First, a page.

The Cambridge Geek

House Flipper

I blame playing this one entirely on Twitter. Too many people were recommending it to others, and so I just had to try it and see.

The game is a first person paint-em-up, in which you can either work in the construction industry performing jobs for hire, or buy houses (in various states of disrepair) in order to improve them and hopefully sell them on for a profit. So the game frequently involves some impressively grim places.

Takes me back to my university days.

Your toolbelt contains a multitude of useful devices, designed to carefully paint, clean, demolish, tile, grout and build. You've got access to an exciting shop facility, which will let you buy paint in a few dozen colours as well as giving you the ability to purchase a range of fixtures and fittings in order to accessorise to your heart's content.

And the fun doesn't even stop there. Along with the main building aspects and the tidying up afterwards, it also contains a couple of minigames. The first of these is window cleaning, where man and sponge battle against waves of dirt in order to return sight to those poor devils trapped indoors. (I say waves. It's more of a greasy film.) And the second, and more challenging, is the cockroach removal, with a powerful vacuum cleaner. That one doesn't suck.

Once you've bought a bit of furniture, so begins the difficult task of assembling it, which means plumbing everything in, maybe screwing a couple of bolts down and the ever important tightening your nuts.

Thrills, chills and (hopefully no) spills.

The major appeal of the game is that it gives you the satisfaction of performing something that we're trained by society to value, the practice of "doing things up", without any of the hard work involved in actually doing it. Painting is achieved with a simple click, and you don't even need to move any furniture. Tiling is even worse, because you can do an entire floor with a simple drawing of a square. That simple completion effect is vaguely addictive, as you get into a cycle of doing relatively easy work, gaining money and activating your dopamine pathways as you get closer to buying a house for the full thrill of being a property owner. Plus you get to hit things with hammers.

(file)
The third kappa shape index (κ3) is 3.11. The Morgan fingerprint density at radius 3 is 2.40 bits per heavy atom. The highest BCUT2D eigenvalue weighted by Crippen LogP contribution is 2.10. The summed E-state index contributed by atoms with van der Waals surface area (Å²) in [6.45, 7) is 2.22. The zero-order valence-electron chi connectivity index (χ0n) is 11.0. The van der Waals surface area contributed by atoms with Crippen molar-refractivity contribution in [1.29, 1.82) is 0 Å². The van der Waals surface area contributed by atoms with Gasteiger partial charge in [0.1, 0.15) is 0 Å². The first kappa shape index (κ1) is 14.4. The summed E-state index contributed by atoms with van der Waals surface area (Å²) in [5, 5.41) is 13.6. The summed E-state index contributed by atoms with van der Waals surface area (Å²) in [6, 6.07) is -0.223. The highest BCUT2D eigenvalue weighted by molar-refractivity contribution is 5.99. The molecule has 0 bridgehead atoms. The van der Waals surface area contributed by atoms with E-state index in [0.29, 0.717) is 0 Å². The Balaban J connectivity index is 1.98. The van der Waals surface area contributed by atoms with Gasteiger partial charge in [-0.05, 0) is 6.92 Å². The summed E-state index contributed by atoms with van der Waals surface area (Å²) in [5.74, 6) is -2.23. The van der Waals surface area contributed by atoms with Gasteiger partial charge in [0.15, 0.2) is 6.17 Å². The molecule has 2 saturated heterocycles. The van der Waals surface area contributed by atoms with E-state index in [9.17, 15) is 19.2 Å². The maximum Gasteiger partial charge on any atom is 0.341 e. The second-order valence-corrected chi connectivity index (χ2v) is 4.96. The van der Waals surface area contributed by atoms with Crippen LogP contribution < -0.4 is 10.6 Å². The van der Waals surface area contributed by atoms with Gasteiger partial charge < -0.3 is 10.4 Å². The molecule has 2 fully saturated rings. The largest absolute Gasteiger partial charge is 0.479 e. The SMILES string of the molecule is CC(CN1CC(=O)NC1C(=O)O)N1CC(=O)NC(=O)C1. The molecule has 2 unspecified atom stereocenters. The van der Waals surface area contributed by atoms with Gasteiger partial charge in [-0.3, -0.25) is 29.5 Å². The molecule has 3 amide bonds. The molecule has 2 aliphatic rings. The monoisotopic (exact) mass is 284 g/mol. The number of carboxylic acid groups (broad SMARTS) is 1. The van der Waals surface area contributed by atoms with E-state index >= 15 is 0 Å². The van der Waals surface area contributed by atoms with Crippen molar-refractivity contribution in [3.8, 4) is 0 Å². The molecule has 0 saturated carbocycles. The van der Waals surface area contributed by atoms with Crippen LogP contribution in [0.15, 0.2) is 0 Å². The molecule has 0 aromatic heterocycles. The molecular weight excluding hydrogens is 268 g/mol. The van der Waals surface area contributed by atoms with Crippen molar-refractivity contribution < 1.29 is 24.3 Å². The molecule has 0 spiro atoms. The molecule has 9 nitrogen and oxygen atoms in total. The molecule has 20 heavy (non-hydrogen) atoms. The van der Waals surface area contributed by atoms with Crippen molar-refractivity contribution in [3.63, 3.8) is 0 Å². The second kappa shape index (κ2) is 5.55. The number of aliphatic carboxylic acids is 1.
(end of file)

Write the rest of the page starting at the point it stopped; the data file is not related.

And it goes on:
Massively relaxing.

So, the dark parts. Firstly, house prices. I can apparently buy a house for 25,000 (currency of choice), as long as I'm prepared to do a bit of tidying up. This game is effectively taunting all those of us who are subsisting on nothing but avocado toast as we attempt to save deposits which are larger than what you need in this game to buy a house outright. It's just cruel.

And it's also satisfying initially, but takes an increasing return to gain the same effect, while feeling more and more repetitive. Worryingly similar to Wheatley's little problem. The boring doesn't wear off though, or at least it didn't for me. The escapism wears off too quickly to allow that finishing of a meaningless task to ping the brain's pleasure pathways for too long. Also, the painting really sucks. Even when you upgrade your skills.

If you're a fan of things like the truck driving simulator, this might be similar enough to keep your attention for a while. If you're more of a twitchy trigger junkie though, you might find yourself not getting more than a couple of hours out of it.

Score 3

Tagged: Game Employment simulator 3D Easy difficulty PC